Your poster is everywhere. Three thousand people are screaming for you, throwing their barely-there clothes at you.
You’re high, not only from the excitement, but the drugs too – drugs you got for free like heroin, cocaine, ecstasy, and plain-old marijuana.
They think you’re a rock star. You forget you’re faking it.
Some people became famous by pretending to be famous. “Tyler,” a former male supermodel-turned actor, recalls his days “dancing for dollars” in Milan.
“I thought I was Elvis.”
Milan is the boot camp for male models, and dancing for dollars is a rigorous exercise the potential catwalkers and poster boys must endure. It may sound facetious, but dancing on a cube in Italy is what separates the males from the male supermodels.
To those who read Vogue, Milan may be the fashion capital of the world. To those who strive to be in Vogue, Milan may be the fashion victim capital of the world.
Models flock to Milan in hopes of catching their big break. Instead of catching their big break most models become broke.
Rent and food are of haute-couture costs. Without working papers, and with an Italian vocabulary limited to Olive Garden’s menu, dancing for dollars is how Italian modelling agencies can exploit the vulnerable.
From CBC documentaries that delve into the sexual exploitation of fashion models, to ABC news reports describing modelling’s “…not so underground world of parties, cocaine, [and] easy sex,” the fashion industry is becoming exposed.
Ian Halperin, a Canadian journalist, went undercover in the fashion world after discovering his buddy had horrifying experiences and was sexually harassed, while pursuing a modelling career in Milan.
Halperin documented his findings in his book, Shut Up and Smile.
After interviewing over 300 models, Halperin found that agents are more interested in getting models between the sheets, than getting them good tear sheets.
Halperin wrote, “Every model I interviewed admitted that they were coerced into doing dirty deeds, like sleeping with their agent or turning tricks, before they made it big.”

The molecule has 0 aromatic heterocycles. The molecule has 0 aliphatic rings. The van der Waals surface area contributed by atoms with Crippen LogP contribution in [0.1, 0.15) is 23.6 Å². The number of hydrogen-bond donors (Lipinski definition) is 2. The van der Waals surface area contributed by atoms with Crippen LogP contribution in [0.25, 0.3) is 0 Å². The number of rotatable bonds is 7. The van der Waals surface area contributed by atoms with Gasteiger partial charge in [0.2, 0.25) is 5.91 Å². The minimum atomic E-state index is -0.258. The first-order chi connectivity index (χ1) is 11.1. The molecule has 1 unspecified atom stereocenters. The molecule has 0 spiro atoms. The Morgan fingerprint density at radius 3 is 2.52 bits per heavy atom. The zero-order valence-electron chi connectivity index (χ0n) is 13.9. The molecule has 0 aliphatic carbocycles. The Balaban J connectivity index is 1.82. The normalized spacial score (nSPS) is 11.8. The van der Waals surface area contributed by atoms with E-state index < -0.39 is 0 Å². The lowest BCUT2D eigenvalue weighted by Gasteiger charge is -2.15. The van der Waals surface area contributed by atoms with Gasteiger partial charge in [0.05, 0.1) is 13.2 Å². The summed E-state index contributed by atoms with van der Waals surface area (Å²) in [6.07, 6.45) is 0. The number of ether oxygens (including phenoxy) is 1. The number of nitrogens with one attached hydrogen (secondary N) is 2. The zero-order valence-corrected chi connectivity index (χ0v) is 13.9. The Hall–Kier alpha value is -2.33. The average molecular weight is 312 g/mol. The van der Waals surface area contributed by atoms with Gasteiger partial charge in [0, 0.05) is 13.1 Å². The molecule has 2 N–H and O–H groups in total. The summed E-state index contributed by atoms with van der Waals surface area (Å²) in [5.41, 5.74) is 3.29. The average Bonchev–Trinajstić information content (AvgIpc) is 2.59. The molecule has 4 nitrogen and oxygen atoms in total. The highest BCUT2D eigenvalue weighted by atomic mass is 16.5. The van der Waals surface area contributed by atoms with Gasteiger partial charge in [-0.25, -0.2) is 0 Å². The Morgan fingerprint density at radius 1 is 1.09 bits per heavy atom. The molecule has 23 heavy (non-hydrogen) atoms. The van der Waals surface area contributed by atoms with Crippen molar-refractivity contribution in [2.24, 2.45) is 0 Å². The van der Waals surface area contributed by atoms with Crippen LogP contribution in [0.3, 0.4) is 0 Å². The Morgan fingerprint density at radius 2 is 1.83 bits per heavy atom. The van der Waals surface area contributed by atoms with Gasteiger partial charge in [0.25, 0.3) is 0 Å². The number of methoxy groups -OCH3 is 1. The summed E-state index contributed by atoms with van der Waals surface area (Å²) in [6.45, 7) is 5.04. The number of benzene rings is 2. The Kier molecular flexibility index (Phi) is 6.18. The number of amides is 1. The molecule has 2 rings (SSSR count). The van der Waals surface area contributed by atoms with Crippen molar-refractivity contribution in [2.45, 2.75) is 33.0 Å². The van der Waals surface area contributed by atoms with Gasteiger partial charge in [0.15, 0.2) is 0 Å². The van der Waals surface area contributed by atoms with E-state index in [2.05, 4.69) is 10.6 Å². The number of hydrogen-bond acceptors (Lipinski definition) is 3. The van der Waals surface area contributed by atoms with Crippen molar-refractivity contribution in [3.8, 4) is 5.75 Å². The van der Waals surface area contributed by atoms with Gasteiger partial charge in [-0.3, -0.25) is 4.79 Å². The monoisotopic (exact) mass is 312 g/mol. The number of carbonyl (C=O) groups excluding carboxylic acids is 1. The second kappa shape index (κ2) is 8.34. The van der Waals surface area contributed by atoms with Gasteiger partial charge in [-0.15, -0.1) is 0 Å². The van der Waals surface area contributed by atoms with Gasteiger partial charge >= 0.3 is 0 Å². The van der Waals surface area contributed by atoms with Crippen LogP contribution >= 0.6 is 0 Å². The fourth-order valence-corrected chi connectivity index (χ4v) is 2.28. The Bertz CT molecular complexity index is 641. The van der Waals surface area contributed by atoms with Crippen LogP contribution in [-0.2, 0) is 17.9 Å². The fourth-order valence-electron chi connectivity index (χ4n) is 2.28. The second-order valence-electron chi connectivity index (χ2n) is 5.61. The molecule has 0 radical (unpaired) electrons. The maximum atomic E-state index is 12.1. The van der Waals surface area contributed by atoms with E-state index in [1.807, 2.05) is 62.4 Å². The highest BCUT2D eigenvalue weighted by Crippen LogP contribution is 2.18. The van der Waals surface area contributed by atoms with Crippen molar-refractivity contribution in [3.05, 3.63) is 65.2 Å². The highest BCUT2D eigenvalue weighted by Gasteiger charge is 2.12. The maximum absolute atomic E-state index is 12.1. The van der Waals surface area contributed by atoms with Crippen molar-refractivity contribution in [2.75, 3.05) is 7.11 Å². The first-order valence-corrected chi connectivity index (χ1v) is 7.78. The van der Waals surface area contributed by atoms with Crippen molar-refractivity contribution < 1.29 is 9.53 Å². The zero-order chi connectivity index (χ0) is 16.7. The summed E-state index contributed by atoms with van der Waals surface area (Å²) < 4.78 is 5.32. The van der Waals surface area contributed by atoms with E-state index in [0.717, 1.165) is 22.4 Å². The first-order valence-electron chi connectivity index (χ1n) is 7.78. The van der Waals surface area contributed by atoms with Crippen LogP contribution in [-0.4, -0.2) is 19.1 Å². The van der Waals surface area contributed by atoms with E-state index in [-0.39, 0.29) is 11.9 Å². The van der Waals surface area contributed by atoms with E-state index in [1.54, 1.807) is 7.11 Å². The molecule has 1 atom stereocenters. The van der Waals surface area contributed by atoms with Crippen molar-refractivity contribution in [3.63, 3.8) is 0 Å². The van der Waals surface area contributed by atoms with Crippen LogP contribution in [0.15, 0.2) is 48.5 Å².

Perhaps surprising, he said the world of male models is equally as bad as the world of female models.
“[The agents] don’t just give you drugs so you’ll have a good time.” But, with all the glamour and pomp, it’s easy to lose yourself.
“You contact an Italian agency and it’s not long before you become a rock star.
“They send you a plane ticket, pick you up in a limo, pay for your food and hotel, and pay you to show-up at huge discos around Italy three or four times a week.”
Tyler explains that agencies and disco club owners pay the guys $300 to $500 US a night - more if they just hop up on a cube a dance for a few minutes.
But, not only do the guys get paid in cash, they also get powdery bonuses.
“Discos in Italy are not what you’re used to. You can walk up to the bar and get coke.” Tyler is not talking about the kind you sip through a straw, rather the kind you snort through one.
He goes on to explain that people think the guys are stars, because that’s how they’re advertised. Everybody wants to see the “Amercani” models.
Girls come. Guys follow. Disco owners lure the Euro.
With all of the free drugs, free alcohol, and free sex, you start to burn out.
It’s easy to forget you are there to become famous says Tyler.
“The reason you go to Milan in the first place is to take advantage of the world’s best designers and photographers. But, they end up taking advantage of you.”
Models need portfolios of their pictures to get work. Only by working can they create portfolios. So, even the good jobs in Milan don’t pay well, because the designers and photographers know the models need them.
“After six months to a year of dancing for dollars, if you haven’t already burned yourself out, you better get it together or you’ll get burned,” says Tyler.
“You’ll be a marked a dollar-boy and nobody will want you anymore.”
But, you’ll always have the memories of dancing on a cube.
You were a star. You were a box star.